Congressman Edward Markey is moving up to the Senate after defeating Republican challenger Gabriel Gomez in yesterday’s special election. However, the votes coming in from North Shore cities and towns were split.
Markey, D-Malden, got the nod from Beverly, Ipswich, Marblehead, Salem and Swampscott, while Gomez won in Danvers, Hamilton, Peabody and Wenham.
With 99 percent of the precincts reporting last night, Markey had 638,811 votes to Gomez’s 520,307.
A third candidate, Richard Heos of the Twelve Visions Party, failed to receive even 1 percent of the vote from any of the communities.
Markey, 66, has served in the U.S. House of Representatives for 37 years, while Gomez, 47, a businessman and former Navy SEAL from Cohasset ran as a political newcomer. Markey will fill the remaining term of John Kerry, who was appointed secretary of state earlier this year.
“Massachusetts is not a Gomez-type state. It is not a Republican state,” said Charles Berfield of Danvers, who voted for Markey at the Holton Richmond Middle School. “We tried that with Scott Brown, and that didn’t work out so well.”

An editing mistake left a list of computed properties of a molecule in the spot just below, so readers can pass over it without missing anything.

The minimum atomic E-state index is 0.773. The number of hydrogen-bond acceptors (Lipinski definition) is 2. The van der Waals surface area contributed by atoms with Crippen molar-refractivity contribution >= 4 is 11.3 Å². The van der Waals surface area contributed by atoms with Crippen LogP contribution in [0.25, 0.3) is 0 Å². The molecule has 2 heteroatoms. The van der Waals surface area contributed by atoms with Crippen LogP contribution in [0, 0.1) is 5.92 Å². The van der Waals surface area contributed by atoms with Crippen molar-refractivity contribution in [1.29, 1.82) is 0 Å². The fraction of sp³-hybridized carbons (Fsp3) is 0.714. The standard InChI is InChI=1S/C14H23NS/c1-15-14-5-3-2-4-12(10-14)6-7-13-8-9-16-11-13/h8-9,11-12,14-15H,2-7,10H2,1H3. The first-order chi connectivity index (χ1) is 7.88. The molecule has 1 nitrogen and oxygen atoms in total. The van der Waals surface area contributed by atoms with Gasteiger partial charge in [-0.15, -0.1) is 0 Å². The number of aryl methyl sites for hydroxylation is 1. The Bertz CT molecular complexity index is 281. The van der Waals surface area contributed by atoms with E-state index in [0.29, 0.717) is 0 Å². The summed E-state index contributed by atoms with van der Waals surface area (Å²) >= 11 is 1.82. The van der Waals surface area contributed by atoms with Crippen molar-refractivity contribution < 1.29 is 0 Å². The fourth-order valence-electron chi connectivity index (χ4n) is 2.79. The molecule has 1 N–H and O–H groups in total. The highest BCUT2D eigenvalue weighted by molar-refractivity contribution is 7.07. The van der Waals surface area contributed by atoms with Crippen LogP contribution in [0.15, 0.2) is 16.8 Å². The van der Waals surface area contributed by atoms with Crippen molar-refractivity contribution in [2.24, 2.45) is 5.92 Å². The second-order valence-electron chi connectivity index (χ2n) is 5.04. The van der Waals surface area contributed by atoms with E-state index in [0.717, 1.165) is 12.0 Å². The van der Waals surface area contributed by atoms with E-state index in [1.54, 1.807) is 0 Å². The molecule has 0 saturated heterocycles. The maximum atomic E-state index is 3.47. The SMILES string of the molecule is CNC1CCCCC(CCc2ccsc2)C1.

Calling the election “sort of lackluster,” Arthur Thompson of Beverly said he voted for Markey at Centerville Elementary School.
“I want someone there who is going to support the president,” Thompson said. “Markey is a Washington insider, but he will help the president get things done in Washington.”
Donald Ganim, who voted at Winthrop Elementary School in Hamilton, said he voted for Gomez.
“I like his integrity and commitment,” he said. “He is a fresh face, with fresh ideas. He is not a political insider.”
Danvers resident Jeannie Monahan agreed.
“I am looking for fresh blood,” Monahan said. “Markey has been in for 37 years and has not made any big changes.”
While low turnouts were expected across the state, many North Shore towns and cities reported higher vote counts than expected.